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Mark Dowling
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One of the reasons for the catastrophic change in fortunes of the Irish economy was the decision of many of the European immigrant workers who had caused an upward spike in population numbers to leave. This combined with a massive borrowing increase to deal with a yawning deficit due to the disappearance of the taxes the property sector was spewing into the Government finances has turned a country with a low debt/GDP ratio into a basket case in three years. Because much of Canada's immigration and therefore population growth is based on family ties it is unlikely to be halted quite as abruptly.
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"What about immigration? If Canada really wants to change the composition of its population, it can do so." Get an MP to stand up in the HoC and propose the ending of family class sponsorship of parents over the age of 60 and ratchet down the maximum points age bracket for skilled workers (currently 10 points between 21-49, dropping to 0 by 54 which is a bit abrupt), and prioritising skilled worker applications from those aged 25-35. See what happens.
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What I would like to know is why this is proported to be a federal responsibility. As Quebec showed if a province wants to get cheap childcare done (albeit backed by equalization money) it will do it. (Also is it me or is WCI brutally slow today...?)
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Krugman is not permitted by NYT rules to sign petitions - see his blog
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@WCI folks - as we're talking about sales tax, any chance of a post about how Ontario is selling harmonization with one-off cheques and so on? Interested to see your take on what the end result will be once the interim measures wear off.
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Too much fed - count me in as one of those puzzled by your linkage of outsourcing and corporate taxes. I suspect one *might* link corporate flight and corp taxes, but in a direct rather than your inverse relationship.
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@Patrick - as a Canadian Permanent Resident I have had the beady eye of US Customs Homeland whatever long before now, welcome to the club. All they require of Canadians is a passport, not an I-90 form which requires a visit to the facility (at least at Queenston). The municipalities around Buffalo are highly sensitive to a drop in sales tax from Canadian visitors so there's plenty of pushback against throttling incoming Canadian shoppers. @reason - have you forgotten that one of the best reasons to shop in the US is a cheap fill-up?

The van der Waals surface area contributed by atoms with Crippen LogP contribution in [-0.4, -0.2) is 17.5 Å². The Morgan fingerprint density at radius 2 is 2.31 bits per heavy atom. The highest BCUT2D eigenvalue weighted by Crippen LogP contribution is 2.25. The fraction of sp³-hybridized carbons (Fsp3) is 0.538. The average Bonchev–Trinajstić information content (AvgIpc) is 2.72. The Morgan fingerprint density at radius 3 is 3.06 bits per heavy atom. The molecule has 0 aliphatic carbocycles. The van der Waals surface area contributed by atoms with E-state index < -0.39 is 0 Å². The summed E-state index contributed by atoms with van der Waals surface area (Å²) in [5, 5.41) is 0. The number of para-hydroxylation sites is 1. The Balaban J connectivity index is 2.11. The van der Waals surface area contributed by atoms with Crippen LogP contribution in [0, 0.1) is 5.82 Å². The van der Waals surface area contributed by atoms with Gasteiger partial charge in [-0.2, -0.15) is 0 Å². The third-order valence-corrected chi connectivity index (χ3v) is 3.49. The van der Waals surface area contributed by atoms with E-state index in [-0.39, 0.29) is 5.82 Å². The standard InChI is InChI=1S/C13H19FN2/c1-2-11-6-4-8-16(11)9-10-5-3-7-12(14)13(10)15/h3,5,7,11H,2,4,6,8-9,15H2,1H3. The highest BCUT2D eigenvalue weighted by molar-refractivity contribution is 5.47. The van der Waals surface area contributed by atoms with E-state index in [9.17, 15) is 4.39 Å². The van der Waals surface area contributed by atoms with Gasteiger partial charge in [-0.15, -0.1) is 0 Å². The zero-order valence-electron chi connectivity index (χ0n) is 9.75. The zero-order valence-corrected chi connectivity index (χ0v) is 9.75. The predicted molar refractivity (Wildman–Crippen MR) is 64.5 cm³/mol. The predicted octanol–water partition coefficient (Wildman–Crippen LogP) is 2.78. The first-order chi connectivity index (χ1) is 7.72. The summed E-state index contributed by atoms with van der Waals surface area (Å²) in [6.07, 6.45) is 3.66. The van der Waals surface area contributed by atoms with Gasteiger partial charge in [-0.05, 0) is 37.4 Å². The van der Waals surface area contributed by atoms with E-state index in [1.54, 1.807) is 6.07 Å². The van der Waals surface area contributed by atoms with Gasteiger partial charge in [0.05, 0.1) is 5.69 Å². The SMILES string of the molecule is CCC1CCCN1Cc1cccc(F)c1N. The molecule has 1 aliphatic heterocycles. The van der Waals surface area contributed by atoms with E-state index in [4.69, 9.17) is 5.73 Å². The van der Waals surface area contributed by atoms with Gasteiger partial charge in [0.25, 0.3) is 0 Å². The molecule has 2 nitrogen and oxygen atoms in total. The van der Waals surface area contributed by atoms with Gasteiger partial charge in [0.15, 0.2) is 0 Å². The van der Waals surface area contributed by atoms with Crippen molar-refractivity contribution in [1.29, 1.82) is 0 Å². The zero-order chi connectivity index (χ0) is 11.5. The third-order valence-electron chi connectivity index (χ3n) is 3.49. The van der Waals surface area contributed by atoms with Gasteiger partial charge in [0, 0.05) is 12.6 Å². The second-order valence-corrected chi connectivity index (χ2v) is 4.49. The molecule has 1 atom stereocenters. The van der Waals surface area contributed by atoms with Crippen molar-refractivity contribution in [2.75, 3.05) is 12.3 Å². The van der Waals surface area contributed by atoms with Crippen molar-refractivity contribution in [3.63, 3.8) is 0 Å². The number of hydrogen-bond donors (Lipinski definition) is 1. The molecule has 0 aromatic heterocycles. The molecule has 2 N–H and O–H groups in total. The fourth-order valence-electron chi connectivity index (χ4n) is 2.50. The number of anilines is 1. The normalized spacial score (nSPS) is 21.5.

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Hiking consumption taxes is problematic in an economy where the vast majority of people live within reasonable distance of a jurisdiction with much lower ones. This leads to spending flight and resentment of customs (US-Canada) or just spending flight in a customs union (Ireland-Northern Ireland). The impact on Republic of Ireland retail created by the hiking of Southern VAT to 21.5pc and the reduction of GB+NI VAT to 15pc has been marked, especially since the Pound tanked and the Euro appreciated. By contrast, you can get away with high rates in Scandinavia because the tax differentials are much less pronounced. One thing the Republic of Ireland has is multiple VAT rates (apart from zero rated items). While most things clock in at 21.5pc (included/not broken out at sticker and register), some services attract 13.5pc and agricultural goods 4.8pc. The NDP could deal with the backlash on a consumption tax by creating a lower GST/HST rate on electricity and other items to which the lower-income groups are most price sensitive.
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Alex, couple of points. First of all, I entirely agree with the commenter above that it's quite the leap to compare the amount spent on cancer drugs (not cancer treatment - radiotherapy, surgery etc not to mention diagnosis and post-care - just chemo) with administrative overhead. That would be like comparing board salaries at Arsenal with the cost of hiring transport to get the players to games. Second, there is an economic argument for state provision of basic healthcare - it's good for business. The recent downturn in the US has highlighted the difference in costs for businesses operating in the US and Canada. In Canada, where businesses offer healthcare to their employees it only covers dental, optical and some elective treatments whereas in the US that cost is a multiple because it must cover virtually all basic health procedures in addition to the Canadian offering. This means that despite a higher tax rate, operating costs north of the border have been shown to be lower in some sectors such as manufacturing where healthcare is ordinarily provided. Finally, maybe you should ask your Irish friends how hard it is to qualify for NHS-style coverage and for those that don't how much it costs to see a doctor (before prescription costs). This university advises its students of a likely 55 euro charge - that's 47 pounds 34 to you, according to Mr. Google's handy converter.
Toggle Commented Aug 13, 2009 on The NHS debate continues at CentreRight
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